Thursday, October 31, 2019

 

 

Call for Papers

Apocalypse, Dystopia, and Disaster

Southwest Popular / American Culture Association (SWPACA)

 

41st Annual Conference, February 19-22, 2020

Hyatt Regency Hotel & Conference Center

Albuquerque, New Mexico

http://www.southwestpca.org

Proposal submission deadline: October 31, 2019

 

[NeMLA 2020 Panel] "Imagining the Past: Neo-Medievalism in Fantasy Genre"

updated: 
Monday, September 23, 2019 - 11:44am
Jiwon Ohm/ Northeast Modern Language Association
deadline for submissions: 
Monday, September 30, 2019

In “Dreaming of the Middle Ages,” Umberto Eco asks the question: “What would Ruskin, Morris, and the pre-Raphaelites have said if they had been told that the rediscovery of the Middle Ages would be the work of the twentieth-century mass media?”

Indeed, the twentieth-century mass media has disseminated what Eco calls, “escapism à la Tolkien” which has influenced many modern writers and cultural producers in other mass media such as films and video games. Although such “escapism à la Tolkien,” or “Tolkienesque” fantasy, seems harmless as pure entertainment, its consumption is massive, and many picture the Middle Ages not as it actually was, but how it is depicted through medievalist fantasy.

CFP: Stardom and Fandom, Southwest Popular/American Culture Association Conference (2/19-22)

updated: 
Monday, September 23, 2019 - 11:44am
Southwest Popular/American Culture Association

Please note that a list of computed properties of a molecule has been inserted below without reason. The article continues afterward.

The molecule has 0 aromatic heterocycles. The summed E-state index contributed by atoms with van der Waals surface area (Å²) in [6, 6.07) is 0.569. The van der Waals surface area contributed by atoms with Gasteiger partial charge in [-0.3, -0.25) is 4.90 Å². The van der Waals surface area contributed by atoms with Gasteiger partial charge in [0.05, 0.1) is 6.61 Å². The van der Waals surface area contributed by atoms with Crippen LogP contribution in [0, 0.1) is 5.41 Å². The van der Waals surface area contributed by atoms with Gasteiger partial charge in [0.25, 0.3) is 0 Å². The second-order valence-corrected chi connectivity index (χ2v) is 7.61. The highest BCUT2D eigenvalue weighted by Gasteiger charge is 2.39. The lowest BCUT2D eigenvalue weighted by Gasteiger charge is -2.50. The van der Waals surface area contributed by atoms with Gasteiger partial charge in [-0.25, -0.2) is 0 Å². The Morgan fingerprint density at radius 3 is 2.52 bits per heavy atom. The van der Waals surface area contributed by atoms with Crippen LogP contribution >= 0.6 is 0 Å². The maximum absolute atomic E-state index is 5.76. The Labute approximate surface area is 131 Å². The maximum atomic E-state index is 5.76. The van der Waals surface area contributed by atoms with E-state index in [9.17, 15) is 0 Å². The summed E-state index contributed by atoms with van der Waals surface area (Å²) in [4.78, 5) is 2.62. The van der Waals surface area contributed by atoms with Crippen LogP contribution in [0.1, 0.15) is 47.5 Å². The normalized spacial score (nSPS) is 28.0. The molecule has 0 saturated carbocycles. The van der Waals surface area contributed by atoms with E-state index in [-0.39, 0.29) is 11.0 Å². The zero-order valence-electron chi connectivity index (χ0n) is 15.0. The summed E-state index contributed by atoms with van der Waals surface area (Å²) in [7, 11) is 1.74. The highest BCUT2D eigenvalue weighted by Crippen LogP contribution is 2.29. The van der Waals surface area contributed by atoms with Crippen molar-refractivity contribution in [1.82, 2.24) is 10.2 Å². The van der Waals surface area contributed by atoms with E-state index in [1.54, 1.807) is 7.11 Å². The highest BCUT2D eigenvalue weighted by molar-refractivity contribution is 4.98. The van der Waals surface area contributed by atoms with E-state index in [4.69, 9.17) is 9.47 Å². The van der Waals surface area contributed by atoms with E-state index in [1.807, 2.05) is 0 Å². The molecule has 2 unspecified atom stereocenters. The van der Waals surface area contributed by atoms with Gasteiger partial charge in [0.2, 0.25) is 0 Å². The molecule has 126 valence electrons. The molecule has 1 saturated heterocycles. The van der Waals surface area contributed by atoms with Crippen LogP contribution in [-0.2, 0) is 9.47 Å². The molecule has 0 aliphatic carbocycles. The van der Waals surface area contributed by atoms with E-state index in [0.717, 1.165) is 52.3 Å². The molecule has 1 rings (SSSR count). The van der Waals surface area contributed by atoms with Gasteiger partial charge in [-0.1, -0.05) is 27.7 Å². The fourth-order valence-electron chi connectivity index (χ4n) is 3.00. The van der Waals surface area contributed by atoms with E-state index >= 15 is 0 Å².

deadline for submissions: 
Thursday, October 31, 2019

Proposals for papers and panels are now being accepted for the 41st annual SWPACA conference.  One of the nation’s largest interdisciplinary academic conferences, SWPACA offers nearly 70 subject areas, each typically featuring multiple panels. 

 The Area Chair for Stardom and Fandom invites paper or panel proposals on any aspect of stardom or fandom. The list of ideas below is limited, so if you have an idea that is not listed, please suggest the new topic. We are an interdisciplinary area and encourage submissions from multiple perspectives and disciplines. Topics might include:

Studies of individual celebrities and their fans, both current and historical

Eat/Play/Tweet: An Interdisciplinary Conference on Storytelling and Identity in Popular Culture

updated: 
Monday, September 23, 2019 - 11:42am
Popular Culture Research Centre, Auckland University of Technology
deadline for submissions: 
Friday, January 17, 2020

The Popular Culture Research Centre (Auckland University of Technology) welcomes papers for its upcoming interdisciplinary conference on the theme of ‘storytelling and identity’ in popular culture. The conference will be held in Auckland on 7-9 July 2020.

COMMUNICATING ACROSS DIFFERENCES: An Anthology of Intercultural Communicative

updated: 
Monday, September 23, 2019 - 11:27am
Cynthia Wang / Cal State LA
deadline for submissions: 
Friday, September 20, 2019

Deadline extended to September 20th.

 

In recent years, our society has become increasingly divisive socially, culturally, politically, and geographically. Just in the US alone, we have seen a rise in conflicts based on differing as well as emerging identities, political views, cultural origins, nationalities, and socio-economic backgrounds.